You have to wonder whether Alan Cumming and Jennifer Jason Leigh didn’t have “Who’s Afraid of Virginia Woolf” in the back of their minds–subconsciously, perhaps–when they were putting together this joint writing-directing effort. The titular party has a guest list far longer than the two couples that populated Albee’s play, and the locale has been shifted from a university campus to the Hollywood hills. But the situations are often quite similar, and the conversational rhythms frequently so too. Games of “get the guests” and “humiliate the hosts” are played, and there are periodic emotional outbursts meant to show the true characters lying beneath the surface. One female invitee is a mousy, hysterical Sandy Dennis type. There’s a major secret between the central couple–involving a non-existent child. And as the evening goes on, major revelations occur–in the case of the play under the influence of alcohol, and here under that of a designer drug.
If some sort of homage was intended, it must quickly be said that the copy pales beside the original. “The Anniversary Party” is nowhere near as clever, as taut, or as wrenching as “Virginia Woolf.” It doesn’t dig nearly as deep, and its themes are far less profound. Nonetheless, it has some telling moments and showcases some good performances. It’s a pity that its third act piles on so many melodramatic contrivances–a near-drowning, a couple of shouting matches, an out-of-the-blue tragedy–that the seams holding the piece together are simply shredded. The picture becomes self-important, but lacks the dramatic weight to sustain its pretensions. It would have been better for it to have been content to remain the shallow but amusing little drawing-room comedy it started out as.
The set-up is at once simple and complex. Joe (Cumming) and Sally (Leigh) Therrian are celebrating their sixth anniversary. He’s a trendy novelist about to begin a directing career with a filmization of his latest book; she’s a well-known actress more adept at drama than comedy, and just a bit too old to play a character in the proposed picture, even though it seems based on her. Moreover, they’ve just gotten back together after a separation, and are supposedly trying to have a child, at least partially to strengthen their relationship. Among the close friends invited to share an evening with them are smug leading-man Cal Gold (Kevin Kline), who’s co-starring with Sally in a new film, and his wife Sophia (Phoebe Cates), who gave up her acting career for marriage and motherhood (they bring along their two kids to the festivities); Mac Forsyth (John C. Reilly), the director of Cal and Sally’s movie, along with his wife, the overwrought Clair (Jane Adams), who’s constantly worried about the babysitter in whose charge they’ve left their young son; Judy and Jerry Adams (Parker Posey and John Benjamin Hickey), the Therrian’s business managers; Gina Taylor (Jennifer Beals), a photographer who’s an old flame of Joe; and Levi Panes (Michael Panes), a violinist who resembles Peter Sellers. Also in attendance are Monica and Ryan Rose (Mina Badie and Denis O’Hare), the Therrian’s neighbors, with whom the hosts have been conducting a running battle about a barking dog, and Skye Davidson (Gwyneth Paltrow), the ingenue whom Joe has cast in the role in his film that Sally thinks should be hers. As the evening progress, the interrelationships among the characters are explored with varying degrees of success. A few have some complexity, bit most are relatively superficial (all the stuff involving the Roses, for instance, is just a cheap joke, and the tension between the angry Sally and the blissfully oblivious–or is she?–Skye is equally thin). The big revelation is that antagonisms can lie beneath the surface of even the best friendships, that everybody has imperfections of one sort or another, that even the closest couples keep secrets from one another, and that even the most successful people have neuroses and insecurities. None of this is very surprising, and much of it is all too predictable. Even worse, especially as the narrative runs on, a lot of it becomes overly melodramatic.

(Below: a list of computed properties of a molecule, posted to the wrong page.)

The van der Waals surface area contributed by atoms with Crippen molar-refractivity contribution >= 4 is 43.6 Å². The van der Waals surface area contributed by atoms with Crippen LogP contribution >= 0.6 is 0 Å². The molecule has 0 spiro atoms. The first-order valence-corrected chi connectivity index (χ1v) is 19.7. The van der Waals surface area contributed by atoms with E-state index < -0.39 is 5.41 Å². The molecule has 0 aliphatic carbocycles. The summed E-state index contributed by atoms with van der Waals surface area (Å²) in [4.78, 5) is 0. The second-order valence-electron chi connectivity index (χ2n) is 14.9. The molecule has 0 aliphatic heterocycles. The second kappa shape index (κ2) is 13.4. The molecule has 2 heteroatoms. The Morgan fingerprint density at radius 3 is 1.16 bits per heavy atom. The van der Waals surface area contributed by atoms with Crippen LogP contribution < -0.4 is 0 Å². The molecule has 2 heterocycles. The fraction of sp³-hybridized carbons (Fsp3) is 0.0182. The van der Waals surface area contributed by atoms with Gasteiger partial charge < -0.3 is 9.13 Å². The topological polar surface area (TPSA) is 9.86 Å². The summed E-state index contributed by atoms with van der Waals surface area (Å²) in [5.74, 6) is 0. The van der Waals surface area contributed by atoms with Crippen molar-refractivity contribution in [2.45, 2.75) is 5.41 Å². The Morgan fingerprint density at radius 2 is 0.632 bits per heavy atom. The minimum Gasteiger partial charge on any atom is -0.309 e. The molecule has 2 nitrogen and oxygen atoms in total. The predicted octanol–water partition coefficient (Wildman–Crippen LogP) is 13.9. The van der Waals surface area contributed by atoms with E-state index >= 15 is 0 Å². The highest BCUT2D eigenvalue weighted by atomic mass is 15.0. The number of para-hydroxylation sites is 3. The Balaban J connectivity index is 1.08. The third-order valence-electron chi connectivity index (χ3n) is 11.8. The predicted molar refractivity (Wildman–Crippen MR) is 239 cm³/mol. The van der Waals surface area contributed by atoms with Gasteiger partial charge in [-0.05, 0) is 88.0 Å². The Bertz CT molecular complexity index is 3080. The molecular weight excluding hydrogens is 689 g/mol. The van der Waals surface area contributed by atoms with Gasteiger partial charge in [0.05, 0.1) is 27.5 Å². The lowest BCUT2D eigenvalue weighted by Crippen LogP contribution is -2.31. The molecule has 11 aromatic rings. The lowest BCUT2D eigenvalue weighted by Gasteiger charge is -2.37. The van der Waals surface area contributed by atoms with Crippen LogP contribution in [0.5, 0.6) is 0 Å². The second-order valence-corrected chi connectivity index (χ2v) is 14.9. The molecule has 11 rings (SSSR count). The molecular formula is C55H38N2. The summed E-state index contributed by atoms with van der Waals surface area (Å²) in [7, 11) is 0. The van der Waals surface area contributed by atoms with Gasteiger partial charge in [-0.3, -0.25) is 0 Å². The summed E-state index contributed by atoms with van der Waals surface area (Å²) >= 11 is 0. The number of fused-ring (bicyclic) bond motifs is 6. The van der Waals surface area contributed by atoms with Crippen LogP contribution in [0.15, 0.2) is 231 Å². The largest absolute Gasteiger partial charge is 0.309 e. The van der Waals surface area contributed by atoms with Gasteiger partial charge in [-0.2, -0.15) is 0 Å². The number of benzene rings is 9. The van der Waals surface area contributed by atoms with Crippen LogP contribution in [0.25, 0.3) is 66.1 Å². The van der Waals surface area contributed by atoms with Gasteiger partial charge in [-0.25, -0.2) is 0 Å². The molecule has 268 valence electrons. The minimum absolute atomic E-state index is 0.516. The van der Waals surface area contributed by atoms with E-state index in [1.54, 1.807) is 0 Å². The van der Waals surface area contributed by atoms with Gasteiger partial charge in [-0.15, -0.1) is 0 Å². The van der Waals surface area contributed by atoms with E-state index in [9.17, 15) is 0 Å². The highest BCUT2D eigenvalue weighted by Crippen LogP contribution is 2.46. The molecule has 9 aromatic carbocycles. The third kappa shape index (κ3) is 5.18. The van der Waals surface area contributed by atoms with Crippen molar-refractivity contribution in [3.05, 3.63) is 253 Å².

Still, it’s performed with gusto by Cumming, Leigh, and a cast of their friends. It’s easy to understand why so many talented people were attracted to the project. It gives each of them a few choice scenes interspersed throughout the running-time. At times it’s like watching a series of acting exercises as the camera discreetly moves from star to star to afford each a chance momentarily to shine. Everybody does well enough, but with so many characters, none of them emerges as much more than an easy sketch. Joe and Sally are best realized, but even they never seem fully formed.
The picture was shot over only 19 days on digital video, and technically is more workmanlike than elegant. The construction is a bit ramshackle, the compositions rudimentary. And despite all the thespian talent on display, it remains relatively slight and obvious. “The Anniversary Party” isn’t awful by any means–at times it’s quite engaging–but it’s nothing to celebrate either.